The relation between perceiving the EU-referendum as an expectancy-violation and individual mobility considerations was mediated by perceptions of UK-identity subversion, that is, by the perception that the outcomes of the referendum have fundamentally changed what it means to be a UK-citizen. This finding replicates previous social psychological research on group schisms (for a summary, see Sani, 2008) regarding individualized intentions to leave a group. However, contrary to the argumentation underlying schism research that identity subversion should be positively related to members of a sub-group joining forces in seceding from a superordinate group (which would reflect a true schism as defined by Sani & Reicher, 1998, p. 624), the current work does not provide evidence for a relation between identity subversion and collective action. This might be due to a difference in measures: While in schism research, participants are often asked whether they individually seceded from a group or intend to do so, we asked for explicit actions on behalf of an alternative group. This suggests that the processes motivating sub-group members to join forces in an effort at collectively changing their sub-group’s standing might be even more complex than schism research suggests.
The relation between perceptions of expectancy-violation and collective action intentions was mediated by disidentification from the citizens of the UK. Our results suggest that experiencing a political event as violating expectations is related to collective action intentions (i.e., intentions to change a [sub-]group’s situation) because such events are associated with group members perceiving a negative relation to the (superordinate) group. The potential consequences of this perceived negative relation to a group have, to date, been largely neglected by research on social identity management strategies. In relation to this field of research, the current study can thus be seen as a first step to filling an important research gap, as it investigated group members’ choice of a specific social identity management strategy while taking into account disidentification (i.e., a negative relationship to a group). Furthermore, the present findings provide a first indication that also intra-group dynamics may render the identity a group provides its members with unsatisfactory, which motivates group members to show identity management attempts. Future research on social identity management strategies, hence, may seek to systematically investigate how intra-group dynamics interact with socio-structural variables in influencing group members’ choice of a specific social identity management strategy.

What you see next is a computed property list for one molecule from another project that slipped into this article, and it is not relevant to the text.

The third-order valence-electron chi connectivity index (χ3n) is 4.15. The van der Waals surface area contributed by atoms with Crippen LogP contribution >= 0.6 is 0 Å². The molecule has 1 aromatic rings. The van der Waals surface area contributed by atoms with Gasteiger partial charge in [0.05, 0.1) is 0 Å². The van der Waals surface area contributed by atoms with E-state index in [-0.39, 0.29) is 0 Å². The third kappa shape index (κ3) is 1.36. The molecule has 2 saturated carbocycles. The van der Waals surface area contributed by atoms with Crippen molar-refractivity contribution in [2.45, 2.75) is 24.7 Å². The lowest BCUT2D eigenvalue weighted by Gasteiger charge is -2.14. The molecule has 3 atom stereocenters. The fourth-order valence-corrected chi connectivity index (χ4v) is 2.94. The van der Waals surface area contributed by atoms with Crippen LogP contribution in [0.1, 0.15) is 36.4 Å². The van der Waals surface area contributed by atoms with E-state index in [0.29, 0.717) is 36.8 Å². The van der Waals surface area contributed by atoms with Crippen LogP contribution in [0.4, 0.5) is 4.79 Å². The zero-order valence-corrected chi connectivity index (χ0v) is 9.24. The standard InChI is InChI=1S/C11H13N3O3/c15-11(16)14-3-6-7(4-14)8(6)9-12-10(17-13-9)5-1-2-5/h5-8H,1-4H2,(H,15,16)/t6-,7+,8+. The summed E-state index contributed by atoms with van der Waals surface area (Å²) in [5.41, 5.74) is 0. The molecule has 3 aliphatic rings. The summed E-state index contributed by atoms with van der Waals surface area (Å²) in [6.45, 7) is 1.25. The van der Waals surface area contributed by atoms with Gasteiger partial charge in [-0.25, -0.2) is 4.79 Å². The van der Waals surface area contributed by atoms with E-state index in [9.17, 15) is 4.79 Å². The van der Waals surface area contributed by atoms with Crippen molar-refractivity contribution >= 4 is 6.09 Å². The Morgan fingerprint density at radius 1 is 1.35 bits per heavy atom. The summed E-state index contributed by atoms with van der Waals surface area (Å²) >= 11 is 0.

Regarding research on disidentification, a noteworthy strength of our study is that we employed actual measures of disidentification instead of basing our conclusions on low levels of identification. We found that events within a group that are perceived as violating expectations are positively related to disidentification, thereby conceptually replicating previous findings (Eidelman & Biernat, 2003; Jasinskaja-Lahti et al., 2009; Matschke & Sassenberg, 2010) in a very different setting.